Nature Structural & Molecular Biology is an academic journal publishing research articles, reviews, news and commentaries in structural biology and molecular biology, with an emphasis on papers that further a "functional and mechanistic understanding of how molecular components in a biological process work together". One of the group of Nature journals, it is published by the Nature Publishing Group, a division of Macmillan Publishers Ltd. Founded in 1994 under the title Nature Structural Biology (ISSN: 1072-8368), the journal was renamed to the present title in January 2004. Like other Nature journals, there is no external Editorial Board, with editorial decisions being made by an in-house team, although peer review by external expert referees forms a part of the review process. Nature Structural & Molecular Biology is published monthly. Articles are archived online in text and PDF formats; access is by subscription only. Its 2009 impact factor was 12.273.

Macmillan Publishers Macmillan
United States
Nature Structural Biology (1994–2003); Nature Structural & Molecular Biology (2004–present)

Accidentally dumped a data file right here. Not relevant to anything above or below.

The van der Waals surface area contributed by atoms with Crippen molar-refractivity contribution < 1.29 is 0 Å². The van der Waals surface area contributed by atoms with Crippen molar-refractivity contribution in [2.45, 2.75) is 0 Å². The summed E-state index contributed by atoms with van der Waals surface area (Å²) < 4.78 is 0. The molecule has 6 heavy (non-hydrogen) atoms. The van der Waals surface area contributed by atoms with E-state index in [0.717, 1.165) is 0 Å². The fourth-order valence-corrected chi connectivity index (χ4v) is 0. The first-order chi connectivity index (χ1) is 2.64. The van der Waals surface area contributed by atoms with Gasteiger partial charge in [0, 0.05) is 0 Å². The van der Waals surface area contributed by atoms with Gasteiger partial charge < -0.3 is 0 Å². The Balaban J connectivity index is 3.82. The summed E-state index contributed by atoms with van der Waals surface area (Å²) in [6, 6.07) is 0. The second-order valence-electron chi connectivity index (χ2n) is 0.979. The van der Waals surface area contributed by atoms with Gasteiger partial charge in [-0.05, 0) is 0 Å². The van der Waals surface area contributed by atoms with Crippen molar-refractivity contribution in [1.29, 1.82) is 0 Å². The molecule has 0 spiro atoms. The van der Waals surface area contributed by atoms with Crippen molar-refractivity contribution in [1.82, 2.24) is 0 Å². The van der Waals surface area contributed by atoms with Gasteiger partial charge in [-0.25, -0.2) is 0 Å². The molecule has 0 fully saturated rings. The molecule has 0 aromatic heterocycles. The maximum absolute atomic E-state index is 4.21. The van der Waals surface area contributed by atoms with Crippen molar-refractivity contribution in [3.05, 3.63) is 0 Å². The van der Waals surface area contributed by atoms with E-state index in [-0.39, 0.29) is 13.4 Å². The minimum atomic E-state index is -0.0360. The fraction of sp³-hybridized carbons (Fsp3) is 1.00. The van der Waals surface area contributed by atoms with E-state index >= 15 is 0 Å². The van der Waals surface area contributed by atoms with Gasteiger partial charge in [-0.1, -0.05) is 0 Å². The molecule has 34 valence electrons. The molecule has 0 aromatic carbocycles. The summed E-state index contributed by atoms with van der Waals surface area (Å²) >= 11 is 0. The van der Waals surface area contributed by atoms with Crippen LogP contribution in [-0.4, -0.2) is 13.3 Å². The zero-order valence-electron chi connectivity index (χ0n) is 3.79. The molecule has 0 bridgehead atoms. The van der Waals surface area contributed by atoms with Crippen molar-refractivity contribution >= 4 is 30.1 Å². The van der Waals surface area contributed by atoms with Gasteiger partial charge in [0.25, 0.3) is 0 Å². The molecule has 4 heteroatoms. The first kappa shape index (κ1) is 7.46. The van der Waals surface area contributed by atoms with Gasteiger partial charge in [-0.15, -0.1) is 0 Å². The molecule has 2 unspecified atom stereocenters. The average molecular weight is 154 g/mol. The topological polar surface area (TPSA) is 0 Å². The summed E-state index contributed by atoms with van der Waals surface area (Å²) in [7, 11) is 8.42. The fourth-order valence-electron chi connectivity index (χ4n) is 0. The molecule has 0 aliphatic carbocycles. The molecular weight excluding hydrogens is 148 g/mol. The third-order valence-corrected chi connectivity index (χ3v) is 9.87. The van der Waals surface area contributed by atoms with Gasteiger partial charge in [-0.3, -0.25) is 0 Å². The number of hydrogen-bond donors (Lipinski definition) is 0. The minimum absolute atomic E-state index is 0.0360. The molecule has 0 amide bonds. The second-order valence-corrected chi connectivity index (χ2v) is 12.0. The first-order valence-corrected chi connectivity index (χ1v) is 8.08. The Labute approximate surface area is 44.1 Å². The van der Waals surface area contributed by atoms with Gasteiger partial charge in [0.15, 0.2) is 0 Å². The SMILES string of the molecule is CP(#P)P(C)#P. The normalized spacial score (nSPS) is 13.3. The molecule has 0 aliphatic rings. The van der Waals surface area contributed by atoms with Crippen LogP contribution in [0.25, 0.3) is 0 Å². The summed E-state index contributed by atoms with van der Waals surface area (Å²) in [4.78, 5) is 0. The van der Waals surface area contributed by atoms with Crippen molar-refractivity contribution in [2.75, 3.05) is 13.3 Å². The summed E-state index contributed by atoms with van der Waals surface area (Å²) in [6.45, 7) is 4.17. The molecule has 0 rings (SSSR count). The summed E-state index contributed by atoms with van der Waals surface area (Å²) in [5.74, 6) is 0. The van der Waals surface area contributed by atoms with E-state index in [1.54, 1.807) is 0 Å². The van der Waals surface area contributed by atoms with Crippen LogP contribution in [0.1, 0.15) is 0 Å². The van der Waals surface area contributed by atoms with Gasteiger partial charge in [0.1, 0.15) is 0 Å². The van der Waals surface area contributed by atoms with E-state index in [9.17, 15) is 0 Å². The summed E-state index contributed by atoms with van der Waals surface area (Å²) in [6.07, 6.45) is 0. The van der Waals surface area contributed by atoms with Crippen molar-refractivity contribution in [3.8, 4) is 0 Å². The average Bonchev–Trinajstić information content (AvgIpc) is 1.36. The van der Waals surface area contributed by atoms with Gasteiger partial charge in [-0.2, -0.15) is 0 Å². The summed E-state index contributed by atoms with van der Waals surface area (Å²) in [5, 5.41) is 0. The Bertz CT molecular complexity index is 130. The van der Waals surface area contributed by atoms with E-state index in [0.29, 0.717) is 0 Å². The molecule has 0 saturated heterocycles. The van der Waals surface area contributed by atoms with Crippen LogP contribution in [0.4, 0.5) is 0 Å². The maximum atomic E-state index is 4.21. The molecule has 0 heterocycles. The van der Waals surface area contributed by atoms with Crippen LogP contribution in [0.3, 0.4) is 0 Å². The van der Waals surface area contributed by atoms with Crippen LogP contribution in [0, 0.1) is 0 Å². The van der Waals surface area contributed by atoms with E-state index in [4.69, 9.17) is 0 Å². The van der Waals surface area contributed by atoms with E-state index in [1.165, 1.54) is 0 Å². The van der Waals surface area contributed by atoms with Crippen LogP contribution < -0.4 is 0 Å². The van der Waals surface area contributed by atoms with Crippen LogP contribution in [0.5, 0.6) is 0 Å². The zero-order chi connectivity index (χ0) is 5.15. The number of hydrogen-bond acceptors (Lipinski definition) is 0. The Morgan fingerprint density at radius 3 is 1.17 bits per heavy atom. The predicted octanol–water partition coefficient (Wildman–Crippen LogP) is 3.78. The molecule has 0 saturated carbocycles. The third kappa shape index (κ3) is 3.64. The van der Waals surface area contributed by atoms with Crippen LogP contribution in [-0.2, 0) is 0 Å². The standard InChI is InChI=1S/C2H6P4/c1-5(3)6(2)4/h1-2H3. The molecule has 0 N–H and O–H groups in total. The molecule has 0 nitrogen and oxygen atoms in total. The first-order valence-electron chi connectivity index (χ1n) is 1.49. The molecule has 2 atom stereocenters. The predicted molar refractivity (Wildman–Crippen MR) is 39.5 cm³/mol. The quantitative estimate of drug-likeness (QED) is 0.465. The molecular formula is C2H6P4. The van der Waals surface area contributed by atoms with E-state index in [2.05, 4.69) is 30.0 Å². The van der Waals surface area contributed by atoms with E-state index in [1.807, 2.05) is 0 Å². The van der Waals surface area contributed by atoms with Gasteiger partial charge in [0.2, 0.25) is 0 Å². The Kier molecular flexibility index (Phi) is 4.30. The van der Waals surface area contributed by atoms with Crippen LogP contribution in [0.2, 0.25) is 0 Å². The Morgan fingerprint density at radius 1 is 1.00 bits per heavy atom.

Impact factor
12.273 (2009)

Some content from Wikipedia, licensed under CC BY-SA

New look at odd holes involved in taste, Alzheimer's, asthma

Many cells are covered with mysterious large holes, pores that have been associated with the sense of taste as well as Alzheimer's disease, depression, and even asthma. Knowing the structure of these varied holes will help ...

Resurrected protein reveals structure of important enzyme

To disarm toxic substances, many organisms including humans possess enzymes called flavin-containing monooxygenases (FMOs). Despite their importance, the structure of the enzymes has not been resolved, as the protein is too ...

The flagellar hook: Making sense of bacterial motility

The flagellum is often cited as an example of natural design ingenuity—it is a powerful nanomachine that allows bacteria to swim effortlessly in search of food. Yet despite being a popular object of study over the last ...

Upcycling of proteins protects DNA from parasites

Of the three billion base pairs in the human genome, less than two percent contain the information encoding the ~20,000 proteins. That is, because at least half of our genetic material originated from selfish genetic elements ...

Solving a molecular scissors mystery

A Netherlands Cancer Institute team, co-led by Thijn Brummelkamp and Anastassis (Tassos) Perrakis, reported independently, but almost simultaneously with three more groups from all over the world, on the crystal structure ...

Molecular scissors stabilize the cell's cytoskeleton

Researchers at the Paul Scherrer Institute PSI in Villigen, Switzerland, have for the first time elucidated the structure of important enzymes in human cells that alter essential building blocks of the cellular cytoskeleton. ...

page 1 from 16